There are two main types of cellar’s that we should talk about on opposite sides of the spectrum.

Large cellar

You can assume a large wine cellar is around a 2,000-bottle wine room. From luxury homes to country clubs, large wine cellars are an investment worth cultivating. For a home however a large wine cellar is typically occupying around 150ft squared, or twice that of a single bedroom. If you’re looking to renovate your home or build a cellar from scratch, check out this Wine Cellar Construction & Planning Charts guide which provides a price and space estimate.

Here are some of the climate control actions you need to take when building a wine cellar:

    Full room insulation to keep temperatures at a steady range. Make sure the insulation is also a good vapor barrier.

    For large wine cellars, a wine cooling system may be necessary. This will also require an adequately sized exhaust room to absorb expelled heat.

    If the location of the wine cellar tends to get too dry, a humidifier will be required.

Once you have the climate control part figured out, you are ready to get started on your wine cellar. Our home wine cellar image rounds up is a good starting point to help you figure out the design that works best for your needs and budget.

More great information for you to check out at The Wine Cellar Insider.

Niche cellar

Niche cellar for nice collector. If you’re a niche collector, you might own fewer than 100 magnificent bottles that suit your taste and that’s enough.  Often people who collect small amounts of wine have them stored for up to 20 years. We recommend a wine cellar size of at least 25 square feet for a collection like this.

If you’re going to purchase only a single bottle for your burgeoning collection, make it a magnum. They age particularly well because there’s less surface area to the total quantity of wine, so there’s less opportunity for oxidation.

With careful wine rack placement, you can fit as many as 500 bottles in a cellar of this size, leaving you with a little extra space to add new bottles. Your primary concern should be whether you always have room for new bottles, since the few bottles you buy will require decades of aging and therefore your cellar won’t have much turnover.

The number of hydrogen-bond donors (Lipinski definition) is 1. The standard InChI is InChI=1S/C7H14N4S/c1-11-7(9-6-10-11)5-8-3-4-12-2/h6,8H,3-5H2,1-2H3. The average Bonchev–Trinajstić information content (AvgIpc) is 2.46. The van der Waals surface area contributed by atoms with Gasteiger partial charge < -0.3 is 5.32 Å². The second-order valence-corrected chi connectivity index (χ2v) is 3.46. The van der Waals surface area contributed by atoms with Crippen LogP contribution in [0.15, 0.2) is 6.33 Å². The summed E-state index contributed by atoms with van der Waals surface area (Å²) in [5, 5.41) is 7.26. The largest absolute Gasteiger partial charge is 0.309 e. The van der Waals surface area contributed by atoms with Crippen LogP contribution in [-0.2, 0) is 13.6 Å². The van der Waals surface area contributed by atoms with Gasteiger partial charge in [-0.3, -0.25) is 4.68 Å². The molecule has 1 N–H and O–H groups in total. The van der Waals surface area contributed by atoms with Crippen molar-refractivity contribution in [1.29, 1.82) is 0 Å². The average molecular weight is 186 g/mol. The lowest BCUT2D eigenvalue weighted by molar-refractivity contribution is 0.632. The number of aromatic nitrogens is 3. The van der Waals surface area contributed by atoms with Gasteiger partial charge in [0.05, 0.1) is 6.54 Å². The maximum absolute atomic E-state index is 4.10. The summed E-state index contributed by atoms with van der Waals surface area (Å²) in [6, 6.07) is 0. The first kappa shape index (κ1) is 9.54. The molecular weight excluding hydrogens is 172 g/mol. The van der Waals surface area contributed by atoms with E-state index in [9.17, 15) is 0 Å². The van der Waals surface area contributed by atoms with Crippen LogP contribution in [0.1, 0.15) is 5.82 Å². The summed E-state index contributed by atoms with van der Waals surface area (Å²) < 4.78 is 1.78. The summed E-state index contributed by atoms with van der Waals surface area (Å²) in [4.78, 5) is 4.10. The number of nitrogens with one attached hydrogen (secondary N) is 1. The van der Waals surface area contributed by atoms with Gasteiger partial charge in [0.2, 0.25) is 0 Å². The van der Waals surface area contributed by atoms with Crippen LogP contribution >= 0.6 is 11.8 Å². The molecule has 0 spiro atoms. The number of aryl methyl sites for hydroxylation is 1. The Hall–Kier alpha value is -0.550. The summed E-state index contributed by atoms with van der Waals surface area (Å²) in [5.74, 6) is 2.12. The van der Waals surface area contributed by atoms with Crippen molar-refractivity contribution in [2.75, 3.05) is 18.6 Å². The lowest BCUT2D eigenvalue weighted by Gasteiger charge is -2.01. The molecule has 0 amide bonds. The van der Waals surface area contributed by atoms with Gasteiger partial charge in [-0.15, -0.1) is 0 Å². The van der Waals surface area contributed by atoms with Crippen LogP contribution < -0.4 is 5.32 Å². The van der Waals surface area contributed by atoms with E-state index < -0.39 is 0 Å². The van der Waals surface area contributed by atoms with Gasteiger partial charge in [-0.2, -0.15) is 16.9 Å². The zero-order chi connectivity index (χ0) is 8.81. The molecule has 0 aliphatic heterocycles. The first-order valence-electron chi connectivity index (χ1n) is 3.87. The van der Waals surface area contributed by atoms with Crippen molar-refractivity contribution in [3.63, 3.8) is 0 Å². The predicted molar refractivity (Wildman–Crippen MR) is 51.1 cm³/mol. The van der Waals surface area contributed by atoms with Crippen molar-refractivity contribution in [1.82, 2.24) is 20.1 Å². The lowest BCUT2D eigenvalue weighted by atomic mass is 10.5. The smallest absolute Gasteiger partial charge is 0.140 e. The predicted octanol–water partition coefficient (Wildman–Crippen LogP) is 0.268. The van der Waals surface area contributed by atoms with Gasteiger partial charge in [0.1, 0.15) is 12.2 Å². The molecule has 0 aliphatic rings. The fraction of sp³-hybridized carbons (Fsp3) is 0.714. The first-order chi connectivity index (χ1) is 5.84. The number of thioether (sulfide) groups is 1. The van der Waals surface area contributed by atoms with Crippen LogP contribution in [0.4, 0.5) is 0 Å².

You don’t want to store a delicate bottle of rare bottle on your kitchen counter for weeks simply because you ran out of space in your cellar. Focus on building a compact cellar that makes the most of the space you have and that makes it easy to find and check on wines when you need to.

Calculating how much space you need in your own home, do the following calculation:

N x Y + C

N = The number of bottles you expect to buy every year, on average (e.g. 100 bottles)

Y = How long most bottles will stay in your cellar, in years (e.g. 10 years)

C = The number of bottles you currently have in your collection (e.g. 200 bottles)

Once you have this final number, add about 20 percent to it to make sure you always have enough room for more bottles (for, say, if you go on a wine trip and decide to splurge on a few excellent cases, or Bordeaux vintage one year).

 

Other factors to thing about when starting your home wine collection

Energy efficiency

If you chose to go with the active-cool wine cellar and purchase equipment for cooling and ventilation and cooling, keep in mind it will consume a significant amount energy, and add to ongoing costs and your electricity bills.

Tip: Keep a check your ongoing costs in the first 6 months of operating your cellar. You can alter your cellar’s shape, orientation and cooling mechanism by making different decisions to maintain the right aging conditions while minimizing energy expenditure.

Inventory a Price Tracking

Do you have a database for your wine collection?

Check out some apps and software that is available to help you keep a record of your collection.  Personally, we like CellarTracker.

Some key performance indicators to start with, include:

    Track the market price of your vintage according to its current perceived value. Check out a website like Berry Brothers, the largest Wine Forex platform for an accurate indication of price and vintage info.

    Be aware of the drinking window of wines so you don’t end up with old wine that is past its prime. Usually this is on the bottle or ask the what the wine maker’s recommendation is if you purchase from a wine club.

    Track your inventory and how many bottles you’ve consumed. But replace them with others so your spouse can’t judge you.

    Know how long to keep a bottle open.

    Enter your wine tasting notes.

The drinking window is important as this will allow you to decide when a wine is likely to be at its peak for drinking. Opening a bottle at the right age will ensure that its tannic structure has softened, and it retains its fruit concentration and freshness.

Intelligent Wine cellar ideas

If you like the idea of an ‘intelligent’ wine cellar – check out these options:

    Double layered glass with enhanced UV protection

    Digital climate controls or touch control panels

    Security lock and key

    Configurable wine racks to optimize your storage capacity

    And many other modern features.